It appears that the best place in the State to skirt the edge of the law is the judicial chambers of a Georgia court. If your crime catches the attention of the Judicial Qualification Commission and they investigate first, then you might lose your job. But that’s about it. Brian K. Finnicum, the Editor of the News Observer in Blue Ridge, Georgia, has a piece up in today’s paper describing how JQC has refused to release any information about former Superior Court Judge Harry Doss to DA Danny Porter, effectively shutting down his investigation for what may be criminlnal conduct.
According to Mr. Finnicum, Danny Poter, who was appointed as a special prosecutor to investigate whether former Judge Doss was involved in criminal activity, has closed his investigation after the JQC refused to provide him or his investigators with any information.
When Mr. Porter began investigating Judge Doss, the JQC told him that it would turn no information over to him voluntarily and would resist any of his efforts to obtain it voluntarily. So, Mr. Porter has packed up his tools and is refocusing on Gwinnett County. He said, “I have my own circuit to deal with. I entered into [the investigation] with the assurances from the investigaor that I would have cooperation, and that didn’t happen. I don’t have time to do anything further.”
From the perspective of someone who represents people who have been convicted of crimes, this whole system is disturbing. I already wrote about it last week.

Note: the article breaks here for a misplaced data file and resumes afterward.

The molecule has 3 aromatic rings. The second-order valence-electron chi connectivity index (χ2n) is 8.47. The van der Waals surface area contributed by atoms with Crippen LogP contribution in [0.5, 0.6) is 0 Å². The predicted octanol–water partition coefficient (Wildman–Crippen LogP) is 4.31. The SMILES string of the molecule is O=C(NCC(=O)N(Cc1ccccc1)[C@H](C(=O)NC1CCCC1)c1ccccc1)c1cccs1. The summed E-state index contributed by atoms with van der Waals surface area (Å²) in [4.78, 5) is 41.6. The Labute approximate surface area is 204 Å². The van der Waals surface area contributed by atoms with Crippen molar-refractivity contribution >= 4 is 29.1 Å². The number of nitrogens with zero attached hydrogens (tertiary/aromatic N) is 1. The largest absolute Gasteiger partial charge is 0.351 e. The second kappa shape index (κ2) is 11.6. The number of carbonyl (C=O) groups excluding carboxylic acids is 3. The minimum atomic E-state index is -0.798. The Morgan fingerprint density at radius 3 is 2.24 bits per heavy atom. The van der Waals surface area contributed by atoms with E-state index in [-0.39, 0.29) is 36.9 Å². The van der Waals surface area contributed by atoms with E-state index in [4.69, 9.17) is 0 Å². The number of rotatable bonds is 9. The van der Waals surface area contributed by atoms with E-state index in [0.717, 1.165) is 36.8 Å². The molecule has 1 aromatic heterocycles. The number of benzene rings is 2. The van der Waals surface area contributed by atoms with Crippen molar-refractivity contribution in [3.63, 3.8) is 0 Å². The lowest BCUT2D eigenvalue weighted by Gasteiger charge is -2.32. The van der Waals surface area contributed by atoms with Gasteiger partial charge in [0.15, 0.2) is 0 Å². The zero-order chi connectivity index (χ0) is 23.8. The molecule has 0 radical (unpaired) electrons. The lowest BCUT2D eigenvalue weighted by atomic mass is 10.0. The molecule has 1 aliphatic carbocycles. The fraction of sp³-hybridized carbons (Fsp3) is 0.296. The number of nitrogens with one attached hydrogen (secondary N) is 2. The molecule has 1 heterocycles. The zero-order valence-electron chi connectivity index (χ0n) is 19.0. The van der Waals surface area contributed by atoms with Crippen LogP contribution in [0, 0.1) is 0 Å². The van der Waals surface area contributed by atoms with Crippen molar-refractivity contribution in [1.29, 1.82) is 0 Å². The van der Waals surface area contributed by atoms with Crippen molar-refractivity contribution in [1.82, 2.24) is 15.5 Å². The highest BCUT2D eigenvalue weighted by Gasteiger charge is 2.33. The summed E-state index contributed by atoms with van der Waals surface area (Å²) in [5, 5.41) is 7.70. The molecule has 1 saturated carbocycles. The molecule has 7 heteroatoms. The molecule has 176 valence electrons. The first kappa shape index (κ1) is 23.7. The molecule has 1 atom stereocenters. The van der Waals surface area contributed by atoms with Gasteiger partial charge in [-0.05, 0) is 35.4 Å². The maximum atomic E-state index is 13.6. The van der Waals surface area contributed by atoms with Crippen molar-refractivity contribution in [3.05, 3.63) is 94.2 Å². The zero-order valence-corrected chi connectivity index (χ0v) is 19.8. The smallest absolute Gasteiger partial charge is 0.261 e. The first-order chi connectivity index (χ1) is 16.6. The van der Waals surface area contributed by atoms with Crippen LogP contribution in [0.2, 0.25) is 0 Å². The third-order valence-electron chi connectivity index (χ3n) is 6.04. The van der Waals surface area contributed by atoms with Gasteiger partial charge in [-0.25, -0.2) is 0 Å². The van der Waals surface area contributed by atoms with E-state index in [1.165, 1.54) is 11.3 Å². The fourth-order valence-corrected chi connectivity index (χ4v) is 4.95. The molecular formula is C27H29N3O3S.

The things that JQC chooses to sweep under the rug may be vital to people whose lives were impacted, perhaps ruined, by judicial decisionmaking. There may be reversible error at stake in both civil and criminal cases. A judge who may have committed a crime might have had an incentive to come down hard on criminal defendants in certain cases to please local law enforcement.
Not to mention the horrible double standard. My clients, whether accused or convicted, lose everything. They lose their job. They lose their freedom. Some lose licenses. Their reputations are often irretrievably trashed. And the whole think is officiated by Georgia judges. Yet, those same judges get punished by other judges, and the whole thing is suppressed, not only from citizens and the media, but from an elected District Attorney charged with investigating and prosecuting crimes.
And even if these people are innocent of crimes, the whole thing hurts the judiciary and the system as a whole. And it was bad enough before this all started.